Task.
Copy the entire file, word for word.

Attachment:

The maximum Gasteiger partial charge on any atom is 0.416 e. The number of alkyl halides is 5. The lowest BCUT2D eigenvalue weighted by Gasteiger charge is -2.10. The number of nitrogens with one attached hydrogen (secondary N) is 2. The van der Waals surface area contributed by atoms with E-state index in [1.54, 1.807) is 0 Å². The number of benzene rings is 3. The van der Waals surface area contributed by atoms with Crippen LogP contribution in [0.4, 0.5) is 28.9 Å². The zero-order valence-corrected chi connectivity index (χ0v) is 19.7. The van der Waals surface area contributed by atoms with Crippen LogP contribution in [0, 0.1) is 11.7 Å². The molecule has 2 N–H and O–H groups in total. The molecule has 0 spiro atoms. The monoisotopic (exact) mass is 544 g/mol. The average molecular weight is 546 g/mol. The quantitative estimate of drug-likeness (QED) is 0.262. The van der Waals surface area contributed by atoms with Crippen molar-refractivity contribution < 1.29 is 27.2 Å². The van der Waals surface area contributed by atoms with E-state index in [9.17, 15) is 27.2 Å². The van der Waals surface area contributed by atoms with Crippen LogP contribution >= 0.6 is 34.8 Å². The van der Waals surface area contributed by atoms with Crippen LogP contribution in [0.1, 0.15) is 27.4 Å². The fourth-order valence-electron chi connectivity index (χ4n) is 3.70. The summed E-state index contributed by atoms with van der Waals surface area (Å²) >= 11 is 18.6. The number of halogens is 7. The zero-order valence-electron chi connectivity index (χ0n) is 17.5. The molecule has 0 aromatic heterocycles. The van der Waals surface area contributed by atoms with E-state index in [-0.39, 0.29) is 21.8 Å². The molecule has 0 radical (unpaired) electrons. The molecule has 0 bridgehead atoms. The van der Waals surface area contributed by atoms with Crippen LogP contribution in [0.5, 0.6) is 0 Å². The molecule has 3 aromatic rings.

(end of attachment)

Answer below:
The maximum Gasteiger partial charge on any atom is 0.416 e. The number of alkyl halides is 5. The lowest BCUT2D eigenvalue weighted by Gasteiger charge is -2.10. The number of nitrogens with one attached hydrogen (secondary N) is 2. The van der Waals surface area contributed by atoms with E-state index in [1.54, 1.807) is 0 Å². The number of benzene rings is 3. The van der Waals surface area contributed by atoms with Crippen LogP contribution in [0.4, 0.5) is 28.9 Å². The zero-order valence-corrected chi connectivity index (χ0v) is 19.7. The van der Waals surface area contributed by atoms with Crippen LogP contribution in [0, 0.1) is 11.7 Å². The molecule has 2 N–H and O–H groups in total. The molecule has 0 spiro atoms. The monoisotopic (exact) mass is 544 g/mol. The average molecular weight is 546 g/mol. The quantitative estimate of drug-likeness (QED) is 0.262. The van der Waals surface area contributed by atoms with Crippen molar-refractivity contribution < 1.29 is 27.2 Å². The van der Waals surface area contributed by atoms with E-state index in [9.17, 15) is 27.2 Å². The van der Waals surface area contributed by atoms with Crippen LogP contribution >= 0.6 is 34.8 Å². The van der Waals surface area contributed by atoms with Crippen LogP contribution in [0.1, 0.15) is 27.4 Å². The fourth-order valence-electron chi connectivity index (χ4n) is 3.70. The summed E-state index contributed by atoms with van der Waals surface area (Å²) >= 11 is 18.6. The number of halogens is 7. The zero-order valence-electron chi connectivity index (χ0n) is 17.5. The molecule has 0 aromatic heterocycles. The van der Waals surface area contributed by atoms with E-state index in [-0.39, 0.29) is 21.8 Å². The molecule has 0 radical (unpaired) electrons. The molecule has 0 bridgehead atoms. The van der Waals surface area contributed by atoms with Crippen LogP contribution in [0.5, 0.6) is 0 Å². The molecule has 3 aromatic rings.